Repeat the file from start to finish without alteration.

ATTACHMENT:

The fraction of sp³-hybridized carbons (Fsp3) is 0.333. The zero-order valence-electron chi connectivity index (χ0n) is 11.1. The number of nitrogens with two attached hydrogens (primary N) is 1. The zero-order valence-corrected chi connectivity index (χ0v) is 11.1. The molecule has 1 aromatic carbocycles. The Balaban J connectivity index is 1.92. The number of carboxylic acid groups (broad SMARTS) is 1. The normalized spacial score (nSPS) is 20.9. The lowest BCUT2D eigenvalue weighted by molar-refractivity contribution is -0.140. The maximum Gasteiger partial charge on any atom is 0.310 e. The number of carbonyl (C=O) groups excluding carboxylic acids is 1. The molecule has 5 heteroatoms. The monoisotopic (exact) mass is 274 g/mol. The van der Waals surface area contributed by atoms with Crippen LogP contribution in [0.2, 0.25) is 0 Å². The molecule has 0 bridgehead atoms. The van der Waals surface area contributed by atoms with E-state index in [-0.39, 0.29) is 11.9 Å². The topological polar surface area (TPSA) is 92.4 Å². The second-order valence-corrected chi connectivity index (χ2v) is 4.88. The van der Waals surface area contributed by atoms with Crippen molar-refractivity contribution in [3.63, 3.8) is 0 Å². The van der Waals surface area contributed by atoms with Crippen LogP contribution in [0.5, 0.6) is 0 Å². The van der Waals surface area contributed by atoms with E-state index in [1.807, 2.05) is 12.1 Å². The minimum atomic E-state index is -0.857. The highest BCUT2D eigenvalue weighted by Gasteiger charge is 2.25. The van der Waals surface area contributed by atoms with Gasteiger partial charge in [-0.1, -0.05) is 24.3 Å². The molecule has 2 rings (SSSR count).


The fraction of sp³-hybridized carbons (Fsp3) is 0.333. The zero-order valence-electron chi connectivity index (χ0n) is 11.1. The number of nitrogens with two attached hydrogens (primary N) is 1. The zero-order valence-corrected chi connectivity index (χ0v) is 11.1. The molecule has 1 aromatic carbocycles. The Balaban J connectivity index is 1.92. The number of carboxylic acid groups (broad SMARTS) is 1. The normalized spacial score (nSPS) is 20.9. The lowest BCUT2D eigenvalue weighted by molar-refractivity contribution is -0.140. The maximum Gasteiger partial charge on any atom is 0.310 e. The number of carbonyl (C=O) groups excluding carboxylic acids is 1. The molecule has 5 heteroatoms. The monoisotopic (exact) mass is 274 g/mol. The van der Waals surface area contributed by atoms with Crippen LogP contribution in [0.2, 0.25) is 0 Å². The molecule has 0 bridgehead atoms. The van der Waals surface area contributed by atoms with E-state index in [-0.39, 0.29) is 11.9 Å². The topological polar surface area (TPSA) is 92.4 Å². The second-order valence-corrected chi connectivity index (χ2v) is 4.88. The van der Waals surface area contributed by atoms with Crippen molar-refractivity contribution in [3.63, 3.8) is 0 Å². The van der Waals surface area contributed by atoms with Crippen LogP contribution in [0.5, 0.6) is 0 Å². The van der Waals surface area contributed by atoms with E-state index in [1.807, 2.05) is 12.1 Å². The minimum atomic E-state index is -0.857. The highest BCUT2D eigenvalue weighted by Gasteiger charge is 2.25. The van der Waals surface area contributed by atoms with Gasteiger partial charge in [-0.1, -0.05) is 24.3 Å². The molecule has 2 rings (SSSR count).